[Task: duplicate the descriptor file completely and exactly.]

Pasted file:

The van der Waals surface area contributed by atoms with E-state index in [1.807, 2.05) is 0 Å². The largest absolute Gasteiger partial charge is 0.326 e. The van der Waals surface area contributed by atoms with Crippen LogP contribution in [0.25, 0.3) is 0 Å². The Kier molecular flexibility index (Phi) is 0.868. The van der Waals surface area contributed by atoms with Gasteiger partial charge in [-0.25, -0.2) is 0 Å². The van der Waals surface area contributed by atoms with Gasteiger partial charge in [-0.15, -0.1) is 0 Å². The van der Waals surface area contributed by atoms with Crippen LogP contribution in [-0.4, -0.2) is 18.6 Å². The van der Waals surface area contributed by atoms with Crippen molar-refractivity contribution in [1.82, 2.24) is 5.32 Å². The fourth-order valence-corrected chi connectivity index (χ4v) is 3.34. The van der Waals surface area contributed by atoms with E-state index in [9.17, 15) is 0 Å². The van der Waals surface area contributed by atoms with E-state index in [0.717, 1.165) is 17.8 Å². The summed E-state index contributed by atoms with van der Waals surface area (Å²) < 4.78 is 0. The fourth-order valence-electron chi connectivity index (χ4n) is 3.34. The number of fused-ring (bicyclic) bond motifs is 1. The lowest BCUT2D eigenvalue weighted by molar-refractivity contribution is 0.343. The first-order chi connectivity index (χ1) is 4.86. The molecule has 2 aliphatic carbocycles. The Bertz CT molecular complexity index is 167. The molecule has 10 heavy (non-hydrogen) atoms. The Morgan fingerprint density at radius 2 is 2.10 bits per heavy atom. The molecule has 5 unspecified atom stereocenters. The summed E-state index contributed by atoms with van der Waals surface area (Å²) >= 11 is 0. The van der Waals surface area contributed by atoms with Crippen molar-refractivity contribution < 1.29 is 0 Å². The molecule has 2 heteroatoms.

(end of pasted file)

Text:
The van der Waals surface area contributed by atoms with E-state index in [1.807, 2.05) is 0 Å². The largest absolute Gasteiger partial charge is 0.326 e. The van der Waals surface area contributed by atoms with Crippen LogP contribution in [0.25, 0.3) is 0 Å². The Kier molecular flexibility index (Phi) is 0.868. The van der Waals surface area contributed by atoms with Gasteiger partial charge in [-0.25, -0.2) is 0 Å². The van der Waals surface area contributed by atoms with Gasteiger partial charge in [-0.15, -0.1) is 0 Å². The van der Waals surface area contributed by atoms with Crippen LogP contribution in [-0.4, -0.2) is 18.6 Å². The van der Waals surface area contributed by atoms with Crippen molar-refractivity contribution in [1.82, 2.24) is 5.32 Å². The fourth-order valence-corrected chi connectivity index (χ4v) is 3.34. The van der Waals surface area contributed by atoms with E-state index in [9.17, 15) is 0 Å². The van der Waals surface area contributed by atoms with E-state index in [0.717, 1.165) is 17.8 Å². The summed E-state index contributed by atoms with van der Waals surface area (Å²) < 4.78 is 0. The fourth-order valence-electron chi connectivity index (χ4n) is 3.34. The number of fused-ring (bicyclic) bond motifs is 1. The lowest BCUT2D eigenvalue weighted by molar-refractivity contribution is 0.343. The first-order chi connectivity index (χ1) is 4.86. The molecule has 2 aliphatic carbocycles. The Bertz CT molecular complexity index is 167. The molecule has 10 heavy (non-hydrogen) atoms. The Morgan fingerprint density at radius 2 is 2.10 bits per heavy atom. The molecule has 5 unspecified atom stereocenters. The summed E-state index contributed by atoms with van der Waals surface area (Å²) >= 11 is 0. The van der Waals surface area contributed by atoms with Crippen molar-refractivity contribution < 1.29 is 0 Å². The molecule has 2 heteroatoms.